UK gender clinic sued over use of puberty-blockers in minors
“The treatment urgently needs to change, so that it does not put young people on a torturous path that is permanent and life-changing”, former transgender patient and main claimant in the case says.
Christian Today · LONDON · 04 FEBRUARY 2020 · 10:45 CET
The mother of a 15-year-old autistic girl who is on the waiting list for hormone treatment; former psychiatric nurse Susan Evans, and 23-year-old former transgender patient, Keira Bell, have sued the Tavistock and Portman NHS Foundation Trust, which runs the UK’s only gender identity development service (Gids) for children.
This landmark case aims to stop Tavistock from prescribing “experimental” puberty blockers and cross-sex hormones to children who wish to undergo gender reassignment, and it has reached the High Court.
“TREATMENT IS GIVEN TO CHILDREN UNDER 12”
“That treatment is given to children under the age of 12, on the basis that those children themselves give fully informed consent, even though the nature of the treatment has side-effects which, we say, supported by the evidence, they cannot properly take into account”, Jeremy Hyam, the lawyer of the mother said at a hearing in London.
Although the case was originally brought on behalf of Susan Evans, who was previously employed by Tavistock, Hyam asked the court for permission to put Keira Bell as the main claimant in the case, because she “underwent the treatment that is in issue in the proceedings”.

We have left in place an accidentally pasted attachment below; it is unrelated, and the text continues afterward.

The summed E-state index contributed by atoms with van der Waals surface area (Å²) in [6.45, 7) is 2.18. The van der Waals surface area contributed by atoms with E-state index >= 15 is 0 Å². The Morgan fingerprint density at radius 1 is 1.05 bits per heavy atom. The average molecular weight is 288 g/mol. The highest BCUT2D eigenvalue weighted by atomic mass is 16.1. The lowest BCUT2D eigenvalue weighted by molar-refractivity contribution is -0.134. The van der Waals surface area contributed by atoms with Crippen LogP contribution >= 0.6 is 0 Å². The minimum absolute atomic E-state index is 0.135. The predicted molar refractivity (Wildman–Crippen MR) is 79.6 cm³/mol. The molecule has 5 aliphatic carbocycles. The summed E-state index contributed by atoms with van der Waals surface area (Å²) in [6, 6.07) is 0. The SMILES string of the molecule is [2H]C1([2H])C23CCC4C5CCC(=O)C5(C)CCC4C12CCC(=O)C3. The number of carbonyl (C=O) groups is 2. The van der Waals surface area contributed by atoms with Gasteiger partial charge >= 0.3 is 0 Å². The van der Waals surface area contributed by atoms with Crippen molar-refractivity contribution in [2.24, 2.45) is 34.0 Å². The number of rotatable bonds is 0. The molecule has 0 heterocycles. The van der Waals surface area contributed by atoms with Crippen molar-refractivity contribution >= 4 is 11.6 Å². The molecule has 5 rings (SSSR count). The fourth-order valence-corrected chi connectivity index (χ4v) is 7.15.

“IT PUTS YOUNG PEOPLE ON A TORTUROUS PATH”
“Hormone-changing drugs and surgery does not work for everyone and it certainly should not be offered to someone under the age of 18 when they are emotionally and mentally vulnerable”, Bell pointed out in a statement after the hearing.
According to Bell, “the treatment urgently needs to change, so that it does not put young people, like me, on a torturous and unnecessary path that is permanent and life-changing”.
Meanwhile, the Tavistock spokesman underlined that “it is not appropriate for us to comment in detail in advance of any proposed legal proceedings”.
He explained that "the GIDS is one of the longest-established services of its type in the world, with an international reputation for being cautious and considered”.
“NHS England monitor our service very closely. The service has a high level of reported satisfaction and was rated good by the Care Quality Commission”, Tavistock spokesman concluded.